JWT: What excites you the most about our industry?
JJ: The fact that it is undergoing some major changes. Slowly but surely (yes, too slowly for many of us) the HR field is understanding and moving towards being the business partner it needs to be. For too long, it has been considered a tactical part of all organization, taking care of transactional processes. I think that the business universe as a whole understands that HR needs to be an essential and transformational agent in the strategic part of the business in order for that business or organization to be successful. (Put away your HR buzz word bingo cards, I am not saying “seat at the table”.)
JWT Editorial: I’m not sure how the scratches got on the table… come to think of it… prolly was the all night game of quarters… please for the love of all things holy… take back the table… pretty please!!!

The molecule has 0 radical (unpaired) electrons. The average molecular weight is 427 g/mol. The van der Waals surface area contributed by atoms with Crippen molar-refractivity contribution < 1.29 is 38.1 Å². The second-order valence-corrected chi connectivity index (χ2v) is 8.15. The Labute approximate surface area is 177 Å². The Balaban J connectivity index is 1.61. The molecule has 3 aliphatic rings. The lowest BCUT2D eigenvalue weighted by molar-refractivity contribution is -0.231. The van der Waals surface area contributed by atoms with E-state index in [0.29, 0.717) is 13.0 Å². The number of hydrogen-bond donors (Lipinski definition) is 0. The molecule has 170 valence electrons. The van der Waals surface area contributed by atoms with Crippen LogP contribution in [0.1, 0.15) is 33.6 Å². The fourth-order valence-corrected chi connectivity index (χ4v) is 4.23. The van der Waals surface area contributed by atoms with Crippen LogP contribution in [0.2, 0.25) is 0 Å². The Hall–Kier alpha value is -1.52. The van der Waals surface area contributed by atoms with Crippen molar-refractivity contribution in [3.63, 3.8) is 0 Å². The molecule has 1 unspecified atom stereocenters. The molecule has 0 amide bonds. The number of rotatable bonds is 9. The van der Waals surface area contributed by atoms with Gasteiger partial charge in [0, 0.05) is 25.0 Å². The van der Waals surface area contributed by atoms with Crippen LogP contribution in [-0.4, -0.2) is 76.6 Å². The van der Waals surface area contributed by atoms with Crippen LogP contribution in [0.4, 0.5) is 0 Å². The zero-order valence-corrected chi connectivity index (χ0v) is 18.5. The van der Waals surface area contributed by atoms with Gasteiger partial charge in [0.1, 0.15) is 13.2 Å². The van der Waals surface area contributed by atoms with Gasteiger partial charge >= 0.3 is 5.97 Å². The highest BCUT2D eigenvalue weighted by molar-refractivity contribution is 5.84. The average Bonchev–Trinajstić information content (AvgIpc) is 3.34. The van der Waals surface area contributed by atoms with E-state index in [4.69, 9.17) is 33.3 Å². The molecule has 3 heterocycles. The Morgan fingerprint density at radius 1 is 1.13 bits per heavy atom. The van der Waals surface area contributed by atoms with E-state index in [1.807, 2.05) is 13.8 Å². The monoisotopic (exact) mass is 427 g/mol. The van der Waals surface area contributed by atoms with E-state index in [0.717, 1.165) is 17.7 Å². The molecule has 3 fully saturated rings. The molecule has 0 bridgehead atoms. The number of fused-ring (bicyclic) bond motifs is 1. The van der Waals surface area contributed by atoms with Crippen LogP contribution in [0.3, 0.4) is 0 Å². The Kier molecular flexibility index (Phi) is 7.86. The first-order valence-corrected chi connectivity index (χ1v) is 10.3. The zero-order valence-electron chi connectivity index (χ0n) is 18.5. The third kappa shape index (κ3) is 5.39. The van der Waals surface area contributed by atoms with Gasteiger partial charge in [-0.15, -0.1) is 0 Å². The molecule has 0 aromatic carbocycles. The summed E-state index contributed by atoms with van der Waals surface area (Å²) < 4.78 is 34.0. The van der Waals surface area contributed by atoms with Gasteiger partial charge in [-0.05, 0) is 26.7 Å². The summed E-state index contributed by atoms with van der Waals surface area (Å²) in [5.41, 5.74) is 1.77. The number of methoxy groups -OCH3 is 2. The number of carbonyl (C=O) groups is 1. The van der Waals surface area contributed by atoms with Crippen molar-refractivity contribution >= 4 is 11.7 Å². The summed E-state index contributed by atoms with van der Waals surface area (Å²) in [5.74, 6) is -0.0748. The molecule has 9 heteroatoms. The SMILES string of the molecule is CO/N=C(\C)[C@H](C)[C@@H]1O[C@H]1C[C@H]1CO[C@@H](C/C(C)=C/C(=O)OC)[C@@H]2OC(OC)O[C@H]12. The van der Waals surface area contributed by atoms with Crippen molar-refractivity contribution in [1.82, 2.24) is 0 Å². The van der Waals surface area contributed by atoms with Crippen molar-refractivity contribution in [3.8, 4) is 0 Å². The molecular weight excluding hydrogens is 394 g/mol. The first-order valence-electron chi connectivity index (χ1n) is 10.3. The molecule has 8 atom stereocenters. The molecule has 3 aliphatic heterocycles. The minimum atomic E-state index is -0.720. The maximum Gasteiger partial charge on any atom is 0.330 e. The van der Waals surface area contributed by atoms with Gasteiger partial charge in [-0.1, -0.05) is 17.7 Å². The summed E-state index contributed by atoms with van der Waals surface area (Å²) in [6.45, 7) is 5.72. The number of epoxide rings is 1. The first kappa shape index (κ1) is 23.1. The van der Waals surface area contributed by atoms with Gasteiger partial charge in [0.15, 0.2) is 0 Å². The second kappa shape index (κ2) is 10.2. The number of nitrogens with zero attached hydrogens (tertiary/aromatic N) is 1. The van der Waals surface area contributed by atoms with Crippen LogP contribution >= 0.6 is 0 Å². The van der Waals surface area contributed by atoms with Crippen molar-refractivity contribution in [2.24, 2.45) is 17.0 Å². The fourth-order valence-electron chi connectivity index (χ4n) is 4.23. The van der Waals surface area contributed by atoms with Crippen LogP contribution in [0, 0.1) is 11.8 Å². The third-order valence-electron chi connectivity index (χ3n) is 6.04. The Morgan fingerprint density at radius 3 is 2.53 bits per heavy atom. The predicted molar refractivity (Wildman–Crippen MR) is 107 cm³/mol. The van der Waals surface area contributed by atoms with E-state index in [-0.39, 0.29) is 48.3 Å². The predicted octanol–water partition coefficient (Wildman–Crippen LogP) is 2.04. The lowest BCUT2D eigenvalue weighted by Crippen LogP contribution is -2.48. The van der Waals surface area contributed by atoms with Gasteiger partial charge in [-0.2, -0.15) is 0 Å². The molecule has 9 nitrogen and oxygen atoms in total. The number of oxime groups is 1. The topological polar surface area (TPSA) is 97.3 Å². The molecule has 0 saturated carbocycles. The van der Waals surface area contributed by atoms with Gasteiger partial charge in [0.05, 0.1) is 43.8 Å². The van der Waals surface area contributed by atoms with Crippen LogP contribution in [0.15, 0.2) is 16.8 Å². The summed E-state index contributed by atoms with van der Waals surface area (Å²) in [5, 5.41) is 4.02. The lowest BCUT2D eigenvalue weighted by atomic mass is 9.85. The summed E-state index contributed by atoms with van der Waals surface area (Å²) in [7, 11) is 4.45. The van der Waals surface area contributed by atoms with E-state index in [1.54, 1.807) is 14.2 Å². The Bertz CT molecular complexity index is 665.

JJ: SHRM.org for the basics. It is a great place to get all the ABCs and more of the HR field. Next would be my Google Reader. I think I have a great line-up there that gives me a different perspective on all aspects of HR, some good, some outrageous and all of them thought provoking. Finally, the Blog Talk Radio and Twitter chats gives another source of thought leaders discussing issues that you can’t find in the text books and “main stream” HR news.
JWT Editorial: Which begs the question… do we unfairly judge HR professionals who are NOT current with the news of the industry? Before you answer… do we judge the sales leader or finance leader or marketing leader for not being current with news in their respective silos? Prolly not… we just assume they are current.
JWT: In 50 years from now, what's the most significant change that has taken place in our industry, and why?